Field biologists often spend a lot of time waiting...waiting for a certain type of fish to surface, or a certain type of bird to appear. It's that quiet time in the wilderness that biologist and Earth Notes writer Liz Blaker loves best. That's when she tunes-in to the sounds of the forest and the conversations of animals. In this week's Poetry Friday segment, Liz shares an original poem called Stillness, inspired by the hours she spent waiting for queen bees to arrive at nectar-filled flowers.
LB: Scientists have studied communication among animals and have found that in some types of animals, there are specific calls or sounds for certain types of situations, like a raptor on the wing. Some scientists have found that when there’s a raptor on the wing, these very small forest birds will make a very high-pitched sort of “tseet, tseet” call. And that means raptor on the wing. And other species of birds and animals recognize that and react to it. They’ll take up the call, the alarm call will move through the forest, and in this one study they found that it moved at about 200 miles an hour.
So, once you can tune-in to that, you can sort of take part in knowing what those conversations are about. And one thing I’ve learned just from being quiet in the forest is that birds have different voices for talking to each other. Like the jays; we think of them as scolding all the time, but that’s only because we’re disturbing them. But when they’re talking to each other, they have these very quiet little conversations, sort of whispered conversations. It’s very gentle-seeming. Very different than the jays we see.
If you sit quietly long enough, the alarm settles down. When you’re not a threat, they know you’re there, but you’re not doing anything, so they quit being concerned with you, and then you can hear the normal sounds of the forest.
This poem is called Stillness:
In stillness the self falls away
And there is only the universe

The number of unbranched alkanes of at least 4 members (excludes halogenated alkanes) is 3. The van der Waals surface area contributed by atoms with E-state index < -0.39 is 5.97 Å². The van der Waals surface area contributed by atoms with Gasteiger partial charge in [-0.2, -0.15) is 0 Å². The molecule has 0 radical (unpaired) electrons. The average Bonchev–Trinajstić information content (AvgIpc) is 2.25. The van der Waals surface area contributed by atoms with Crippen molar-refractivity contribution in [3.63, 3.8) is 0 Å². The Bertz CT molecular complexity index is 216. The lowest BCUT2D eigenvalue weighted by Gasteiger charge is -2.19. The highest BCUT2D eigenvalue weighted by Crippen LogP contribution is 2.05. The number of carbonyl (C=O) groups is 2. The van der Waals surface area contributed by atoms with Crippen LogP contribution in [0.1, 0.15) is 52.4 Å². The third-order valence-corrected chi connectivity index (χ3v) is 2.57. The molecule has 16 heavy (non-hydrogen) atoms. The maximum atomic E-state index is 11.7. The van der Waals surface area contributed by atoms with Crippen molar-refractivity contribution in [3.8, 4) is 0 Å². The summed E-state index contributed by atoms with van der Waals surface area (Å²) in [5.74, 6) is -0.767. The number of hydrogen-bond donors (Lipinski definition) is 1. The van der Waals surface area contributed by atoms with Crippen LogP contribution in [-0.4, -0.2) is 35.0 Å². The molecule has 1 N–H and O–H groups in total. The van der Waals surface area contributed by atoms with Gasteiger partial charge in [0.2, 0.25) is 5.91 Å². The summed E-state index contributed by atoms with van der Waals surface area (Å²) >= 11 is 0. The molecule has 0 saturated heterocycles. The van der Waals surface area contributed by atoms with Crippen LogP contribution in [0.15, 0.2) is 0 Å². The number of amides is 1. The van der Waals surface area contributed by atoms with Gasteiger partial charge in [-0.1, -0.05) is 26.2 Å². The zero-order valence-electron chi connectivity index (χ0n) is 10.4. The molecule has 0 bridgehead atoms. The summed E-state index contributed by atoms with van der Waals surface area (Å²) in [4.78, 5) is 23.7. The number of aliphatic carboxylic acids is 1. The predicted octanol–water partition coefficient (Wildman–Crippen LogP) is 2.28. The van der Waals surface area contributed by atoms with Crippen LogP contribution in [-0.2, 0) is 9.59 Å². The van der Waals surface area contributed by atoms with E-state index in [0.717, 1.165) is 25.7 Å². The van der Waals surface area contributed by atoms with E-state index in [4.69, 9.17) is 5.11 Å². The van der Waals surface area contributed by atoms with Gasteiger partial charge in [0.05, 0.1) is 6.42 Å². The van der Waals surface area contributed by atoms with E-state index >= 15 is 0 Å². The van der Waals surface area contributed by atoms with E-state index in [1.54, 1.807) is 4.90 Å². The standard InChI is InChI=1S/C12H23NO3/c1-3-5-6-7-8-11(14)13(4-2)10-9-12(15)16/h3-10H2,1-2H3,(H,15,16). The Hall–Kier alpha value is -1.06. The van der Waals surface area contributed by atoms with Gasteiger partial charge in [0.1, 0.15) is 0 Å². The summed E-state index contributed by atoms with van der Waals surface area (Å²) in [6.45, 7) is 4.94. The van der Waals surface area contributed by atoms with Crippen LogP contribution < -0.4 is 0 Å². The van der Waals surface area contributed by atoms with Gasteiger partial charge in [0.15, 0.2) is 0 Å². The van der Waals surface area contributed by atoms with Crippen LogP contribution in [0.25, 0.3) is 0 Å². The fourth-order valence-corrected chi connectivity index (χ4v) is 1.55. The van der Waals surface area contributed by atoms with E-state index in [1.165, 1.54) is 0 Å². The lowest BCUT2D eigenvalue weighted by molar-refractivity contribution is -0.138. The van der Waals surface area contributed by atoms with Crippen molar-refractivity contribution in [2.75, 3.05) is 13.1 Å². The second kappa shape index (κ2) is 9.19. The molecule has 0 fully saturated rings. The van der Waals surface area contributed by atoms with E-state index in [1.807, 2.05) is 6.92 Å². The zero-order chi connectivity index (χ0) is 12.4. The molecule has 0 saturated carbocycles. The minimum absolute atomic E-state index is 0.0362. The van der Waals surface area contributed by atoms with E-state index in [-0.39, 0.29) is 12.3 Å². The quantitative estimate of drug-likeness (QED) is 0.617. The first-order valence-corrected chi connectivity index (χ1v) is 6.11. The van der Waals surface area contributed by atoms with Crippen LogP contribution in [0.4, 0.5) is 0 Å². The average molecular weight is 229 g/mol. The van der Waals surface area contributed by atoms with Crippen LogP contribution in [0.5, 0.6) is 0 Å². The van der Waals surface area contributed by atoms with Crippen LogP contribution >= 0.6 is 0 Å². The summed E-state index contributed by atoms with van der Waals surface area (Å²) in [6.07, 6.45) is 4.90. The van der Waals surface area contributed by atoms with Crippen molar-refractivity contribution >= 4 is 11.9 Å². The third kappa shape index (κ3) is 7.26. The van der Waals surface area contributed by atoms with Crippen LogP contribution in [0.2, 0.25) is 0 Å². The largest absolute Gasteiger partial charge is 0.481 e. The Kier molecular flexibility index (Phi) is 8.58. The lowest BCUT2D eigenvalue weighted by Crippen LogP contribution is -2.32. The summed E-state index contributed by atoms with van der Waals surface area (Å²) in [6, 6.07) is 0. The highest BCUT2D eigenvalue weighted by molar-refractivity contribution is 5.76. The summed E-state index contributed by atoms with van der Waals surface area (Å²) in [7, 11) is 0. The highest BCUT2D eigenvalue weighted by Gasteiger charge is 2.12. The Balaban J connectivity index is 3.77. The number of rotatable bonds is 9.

Air currents move through tall pines
Stroking their needles into song
Carrying balsam fragrance and sunshine
Goldbanner blossoms cluster in a pool of sunlight
A grasshopper crouches on a lichen-crusted boulder
And surveys the world with eyes wise and zany
A bumble bee queen in orange and yellow spring finery
Pushes down the keel of a Goldbanner flower with her hindmost legs
and inserts her proboscis
Nuthatches walk the tree trunks upside-down,
Probing the bark fissures with intelligent beaks
A spider moves into darker shadow as a nuthatch beak enters its lair
A Steller’s jay sees all this with bright black eyes,
Topknot raising and lowering
in pantomimed commentary
In the distance another jay scolds
And soon swoops in to join its companion in the branches
Where they shout warnings together
The Chickadees join in,
Abandoning their high pure songs
To declare their names in alarm
There are walkers in the woods,
A man and a woman with a dog
Their vibrating conversation rippling through the forest
The walkers pass by
The dog pauses to sniff bunch grass
In the branches the jays scold and spiral upwards
The jays follow the walkers
Swooping and gliding above
The human conversation is a bubble encapsulating the people
Farther away other jays join in
Other Chickadees take up the alarm calls
In the distance Red-breasted Nuthatches sound their nasal trumpets
The dog trots after the walkers
The wave of alarm moves off into the distance and the two jays return
Settling down to preen and talk to each other in whisper songs.
A squirrel takes up a pinecone and nips off a scale
To extract the seed hidden beneath
wrapped in papery wings
I take up myself and walk towards home
Poetry Friday is produced by KNAU's Gillian Ferris. If you have an idea for a segment, drop her an email at Gillian. Ferris@nau.edu.